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In Perl I am trying to convert a variable containing millisecond epoch time variable $adjSendTime to standard convention using the following code:

$timeLabel = sprintf("%02d:%02d:%02d", (($adjSendTime/3600000) % 24), (($adjSendTime/60000) % 60), $currentSecond);

The issue is that whenever it has reach the 59th second the minute portion of the time will be on minute higher than it should be. The output looks something like

11:58:57
11:58:58
11:59:59
11:59:00
11:59:01

The calculation for $adjSendTime is as follows:

# Determine number of hours between local time and UTC.
# This code is needed to compare timestamps in local time with those in epoch time.
# This code only works in time zones with current time less than UTC time.
@timeArray = gmtime();
$utcHour = $timeArray[2];
@timeArray = localtime();
$localHour = $timeArray[2];
# calculate number of milliseconds between current time and UTC time
$utcShift = ($utcHour - $localHour + 24) % 24;
$utcShift = $utcShift*60*60*1000;

...

if ($field[$i] =~ /^\[29997]=/) {
  $sendTimestamp = $field[$i];
  $sendTimestamp =~ s/.*=(\d*).*/$1/;
  # convert send time to local time.
  $adjSendTime = $sendTimestamp - $utcShift;
}

The calculation for $currentSecond is in two different parts of the code. The first piece occurs the first time through the loop when $FIRST = 1;. $FIRST is never reset to 1 again after this if statement is executed.

$second = ($adjSendTime/1000) % 60;
if ($FIRST) {
  $currentSecond = $second;
  $prevSeqId = $seqId;
  $FIRST = 0;
}

and in the subroutine resetCounters where every value that is calculated in the script is reinitialize to 0. This subroutine is called is called at the start of every new second in the input log file.

sub resetCounters
# -----------------------------------------------------------
# resets all metrics counters
# -----------------------------------------------------------
{
  $tps = 0;
  $mps = 0;
  $batch = 0;
  $maxBatch = 0;
  $avgBatch = 0;
  $latency = 0;
  $latencySum = 0;
  $maxLatency = 0;
  $avgLatency = 0;
  $overThreshold = 0;
  $percentOver = 0;
  $zeroLatencyCount = 0;
  $currentSecond = $second;
  @latencies = ();
}

Can anyone help me figure out why Perl would be doing this because when I find the remainder via long hand division I do not have this issue? I realize that I could use datetime to possibly find the hour and minute for this calculation, but I would still be interested in determining what is wrong with my calculation so that I can hopefully avoid issues like this in the future when using % in Perl.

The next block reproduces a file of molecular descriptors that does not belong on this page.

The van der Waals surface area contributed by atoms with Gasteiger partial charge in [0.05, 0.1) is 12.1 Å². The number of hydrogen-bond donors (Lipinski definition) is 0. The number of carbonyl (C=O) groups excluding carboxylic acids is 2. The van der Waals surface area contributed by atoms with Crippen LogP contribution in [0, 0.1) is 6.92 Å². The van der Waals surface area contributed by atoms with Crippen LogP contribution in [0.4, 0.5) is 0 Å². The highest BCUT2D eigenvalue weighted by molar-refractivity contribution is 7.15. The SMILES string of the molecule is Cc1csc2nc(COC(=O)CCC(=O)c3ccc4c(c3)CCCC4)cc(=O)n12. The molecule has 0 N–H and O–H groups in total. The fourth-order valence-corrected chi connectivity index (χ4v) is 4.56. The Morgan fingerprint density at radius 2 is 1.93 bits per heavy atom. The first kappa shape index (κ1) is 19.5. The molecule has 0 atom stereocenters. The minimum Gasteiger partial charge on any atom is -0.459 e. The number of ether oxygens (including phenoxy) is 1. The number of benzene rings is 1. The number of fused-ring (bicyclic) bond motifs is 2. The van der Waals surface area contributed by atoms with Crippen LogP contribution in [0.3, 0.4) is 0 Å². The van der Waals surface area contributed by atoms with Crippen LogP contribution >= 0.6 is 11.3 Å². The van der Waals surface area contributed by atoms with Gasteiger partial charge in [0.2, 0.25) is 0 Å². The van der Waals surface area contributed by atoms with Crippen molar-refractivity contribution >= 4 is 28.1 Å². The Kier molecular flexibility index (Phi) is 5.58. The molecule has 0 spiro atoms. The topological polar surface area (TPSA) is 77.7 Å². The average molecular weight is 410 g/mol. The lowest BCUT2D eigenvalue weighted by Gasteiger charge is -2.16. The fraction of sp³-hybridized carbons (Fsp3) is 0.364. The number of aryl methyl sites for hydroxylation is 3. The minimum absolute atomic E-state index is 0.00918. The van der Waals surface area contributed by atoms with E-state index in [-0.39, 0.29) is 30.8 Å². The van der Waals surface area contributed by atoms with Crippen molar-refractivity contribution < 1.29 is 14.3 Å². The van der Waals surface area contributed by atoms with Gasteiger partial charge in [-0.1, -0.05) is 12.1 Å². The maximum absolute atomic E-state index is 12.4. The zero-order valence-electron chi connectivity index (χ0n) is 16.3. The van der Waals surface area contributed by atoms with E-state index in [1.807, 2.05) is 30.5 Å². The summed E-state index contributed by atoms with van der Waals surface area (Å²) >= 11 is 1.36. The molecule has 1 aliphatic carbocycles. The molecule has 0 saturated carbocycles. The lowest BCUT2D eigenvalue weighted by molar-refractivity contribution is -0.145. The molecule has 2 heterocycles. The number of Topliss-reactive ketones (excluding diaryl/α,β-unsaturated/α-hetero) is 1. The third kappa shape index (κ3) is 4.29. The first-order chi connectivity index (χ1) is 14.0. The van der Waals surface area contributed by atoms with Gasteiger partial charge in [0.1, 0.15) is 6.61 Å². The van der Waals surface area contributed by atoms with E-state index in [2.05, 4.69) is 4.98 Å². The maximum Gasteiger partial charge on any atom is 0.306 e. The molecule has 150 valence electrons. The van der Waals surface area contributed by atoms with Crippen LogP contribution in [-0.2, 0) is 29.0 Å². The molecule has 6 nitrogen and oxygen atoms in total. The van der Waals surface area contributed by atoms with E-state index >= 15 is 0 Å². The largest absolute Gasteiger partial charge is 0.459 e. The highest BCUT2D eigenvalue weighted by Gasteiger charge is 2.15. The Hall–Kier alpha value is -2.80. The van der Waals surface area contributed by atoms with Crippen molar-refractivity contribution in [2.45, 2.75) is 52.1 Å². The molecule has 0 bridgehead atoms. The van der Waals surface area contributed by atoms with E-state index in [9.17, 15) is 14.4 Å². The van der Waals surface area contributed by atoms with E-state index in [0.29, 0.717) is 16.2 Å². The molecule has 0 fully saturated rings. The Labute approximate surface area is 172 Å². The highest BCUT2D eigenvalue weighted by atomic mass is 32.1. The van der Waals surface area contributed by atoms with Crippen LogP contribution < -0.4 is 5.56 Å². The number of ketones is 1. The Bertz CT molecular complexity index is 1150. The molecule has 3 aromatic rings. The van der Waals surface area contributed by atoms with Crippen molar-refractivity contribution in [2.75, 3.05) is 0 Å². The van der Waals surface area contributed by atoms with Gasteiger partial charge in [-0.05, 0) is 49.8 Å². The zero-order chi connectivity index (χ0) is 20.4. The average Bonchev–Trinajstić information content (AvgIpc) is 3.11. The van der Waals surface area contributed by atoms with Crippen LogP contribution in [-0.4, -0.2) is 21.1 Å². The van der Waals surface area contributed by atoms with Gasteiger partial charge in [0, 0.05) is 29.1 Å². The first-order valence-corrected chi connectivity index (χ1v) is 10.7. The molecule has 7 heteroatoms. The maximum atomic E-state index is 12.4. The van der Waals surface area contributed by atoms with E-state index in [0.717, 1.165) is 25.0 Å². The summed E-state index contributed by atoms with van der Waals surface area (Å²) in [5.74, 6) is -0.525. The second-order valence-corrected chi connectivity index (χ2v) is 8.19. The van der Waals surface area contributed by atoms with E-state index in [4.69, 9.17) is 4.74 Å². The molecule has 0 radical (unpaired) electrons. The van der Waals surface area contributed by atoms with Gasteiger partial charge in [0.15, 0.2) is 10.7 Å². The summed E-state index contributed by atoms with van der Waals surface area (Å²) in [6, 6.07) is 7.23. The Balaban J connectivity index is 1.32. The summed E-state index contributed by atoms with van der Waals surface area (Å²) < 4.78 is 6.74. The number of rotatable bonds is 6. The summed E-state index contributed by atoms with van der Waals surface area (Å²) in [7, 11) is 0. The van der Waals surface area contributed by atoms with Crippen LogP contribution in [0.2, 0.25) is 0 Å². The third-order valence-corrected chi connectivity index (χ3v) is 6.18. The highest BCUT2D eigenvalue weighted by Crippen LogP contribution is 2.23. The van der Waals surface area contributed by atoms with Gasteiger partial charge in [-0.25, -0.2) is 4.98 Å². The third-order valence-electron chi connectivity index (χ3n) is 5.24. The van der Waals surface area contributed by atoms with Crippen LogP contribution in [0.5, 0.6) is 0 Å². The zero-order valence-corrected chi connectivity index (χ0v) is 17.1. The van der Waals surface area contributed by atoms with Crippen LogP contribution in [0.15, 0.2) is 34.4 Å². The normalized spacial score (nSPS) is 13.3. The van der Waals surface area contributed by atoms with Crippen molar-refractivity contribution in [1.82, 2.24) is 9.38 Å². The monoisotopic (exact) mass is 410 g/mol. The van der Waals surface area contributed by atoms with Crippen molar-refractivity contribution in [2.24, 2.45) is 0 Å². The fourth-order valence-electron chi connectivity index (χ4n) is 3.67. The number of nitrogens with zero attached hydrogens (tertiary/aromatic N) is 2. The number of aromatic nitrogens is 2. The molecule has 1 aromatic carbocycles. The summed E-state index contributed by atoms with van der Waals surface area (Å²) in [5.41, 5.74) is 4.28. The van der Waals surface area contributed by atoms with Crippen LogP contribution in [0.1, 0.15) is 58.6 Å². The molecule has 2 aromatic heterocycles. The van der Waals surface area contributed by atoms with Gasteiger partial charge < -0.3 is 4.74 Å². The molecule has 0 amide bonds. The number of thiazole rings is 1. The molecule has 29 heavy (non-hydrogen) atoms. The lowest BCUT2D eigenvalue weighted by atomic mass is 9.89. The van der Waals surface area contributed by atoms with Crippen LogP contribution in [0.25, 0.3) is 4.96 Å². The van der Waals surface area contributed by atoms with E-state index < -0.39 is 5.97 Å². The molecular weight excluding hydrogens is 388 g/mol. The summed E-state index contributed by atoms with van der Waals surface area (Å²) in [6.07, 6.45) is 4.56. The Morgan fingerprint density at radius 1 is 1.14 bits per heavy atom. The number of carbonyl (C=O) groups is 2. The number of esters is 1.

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1  
Where are you getting $currentSecond from? It would appear you're incrementing that somehow while not changing $adjSendTime –  Brian Roach Jan 6 '12 at 21:24
    
Please show your code for the complete loop. It looks like the error is in a statement preceding the one you have shown. –  Borodin Jan 6 '12 at 23:45
    
I must apologize for my lack of Perl experience to all and the fact that I cannot put all my code for you to look at. Company policy says I can only post required portions of code online to solve issue and the less the better.. –  Matt Pascoe Jan 9 '12 at 19:21

3 Answers 3

up vote 2 down vote accepted

Here is a simple version which uses two built-in perl functions:

my $timeLabel = sprintf "%02d:%02d:%02d", (localtime($adjSendTime/1000))[2,1,0];

For anything much more complicated than this, I would likely use an external module, but I just don't see much point in doing so for this particular need.

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This was the best answer because everyone always makes the assumption that you are able to use external modules like DateTime. Unfortunately, my company is very restrictive on what external API's and code they will allow in certain environments. In the environment I was working in I could only use Perl built in modules like localtime. –  Matt Pascoe Jan 14 '12 at 9:26

Why reinvent the wheel when you can use DateTime?

use strict;
use warnings;
use DateTime;

my $epoch=1254121251.352329;

my $dt = DateTime->from_epoch(epoch=>$epoch,time_zone => "America/Chicago");

print $dt->ymd . " " . $dt->hms . "\n";

The output is:

2009-09-28 02:00:51
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4  
Absolutely spot on. Always use existing, tested library routines, most especially for date/time coding. –  jim mcnamara Jan 6 '12 at 21:45
1  
time_zone => 'local' for local time. –  ikegami Jan 6 '12 at 22:36
    
His existing code implies he hash $epoch=12541212513523; instead of $epoch=1254121251.3523; –  ikegami Jan 6 '12 at 23:50
    
@ikegami: my $dt = DateTime->from_epoch(epoch=>($epoch/1000),time_zone => "America/Chicago"); –  CanSpice Jan 7 '12 at 0:06
1  
@Matt Pascoe, Accepting code Stackoverflow while refusing code from CPAN is nonsense. –  ikegami Jan 16 '12 at 4:59

This can be achived simply using core tools: POSIX's strftime in combination with localtime.

use POSIX qw( strftime );
say strftime('%H:%M:%S', localtime( $mstime/1000 ));

DateTime is a great module, but it's needlessly slow for this job. And much wordier.

use DateTime qw( );
my $dt = DateTime->from_epoch(epoch => $mstime/1000, time_zone => 'local');
say $dt->strftime('%H:%M:%S');
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